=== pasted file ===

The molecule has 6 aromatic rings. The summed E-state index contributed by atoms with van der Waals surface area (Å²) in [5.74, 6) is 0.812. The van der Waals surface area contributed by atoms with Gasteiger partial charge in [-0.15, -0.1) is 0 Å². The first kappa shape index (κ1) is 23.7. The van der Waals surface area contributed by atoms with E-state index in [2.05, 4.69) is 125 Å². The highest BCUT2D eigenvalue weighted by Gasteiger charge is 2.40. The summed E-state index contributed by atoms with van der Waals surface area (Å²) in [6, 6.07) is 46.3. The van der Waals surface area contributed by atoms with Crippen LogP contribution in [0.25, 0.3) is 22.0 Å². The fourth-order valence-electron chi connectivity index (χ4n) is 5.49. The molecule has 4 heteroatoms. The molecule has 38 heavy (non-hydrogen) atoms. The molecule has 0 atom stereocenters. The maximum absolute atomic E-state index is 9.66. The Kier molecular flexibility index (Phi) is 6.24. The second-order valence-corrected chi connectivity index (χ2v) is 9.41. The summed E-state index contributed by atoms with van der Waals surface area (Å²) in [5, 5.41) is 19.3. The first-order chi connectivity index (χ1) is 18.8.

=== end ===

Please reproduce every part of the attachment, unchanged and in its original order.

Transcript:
The molecule has 6 aromatic rings. The summed E-state index contributed by atoms with van der Waals surface area (Å²) in [5.74, 6) is 0.812. The van der Waals surface area contributed by atoms with Gasteiger partial charge in [-0.15, -0.1) is 0 Å². The first kappa shape index (κ1) is 23.7. The van der Waals surface area contributed by atoms with E-state index in [2.05, 4.69) is 125 Å². The highest BCUT2D eigenvalue weighted by Gasteiger charge is 2.40. The summed E-state index contributed by atoms with van der Waals surface area (Å²) in [6, 6.07) is 46.3. The van der Waals surface area contributed by atoms with Crippen LogP contribution in [0.25, 0.3) is 22.0 Å². The fourth-order valence-electron chi connectivity index (χ4n) is 5.49. The molecule has 4 heteroatoms. The molecule has 38 heavy (non-hydrogen) atoms. The molecule has 0 atom stereocenters. The maximum absolute atomic E-state index is 9.66. The Kier molecular flexibility index (Phi) is 6.24. The second-order valence-corrected chi connectivity index (χ2v) is 9.41. The summed E-state index contributed by atoms with van der Waals surface area (Å²) in [5, 5.41) is 19.3. The first-order chi connectivity index (χ1) is 18.8.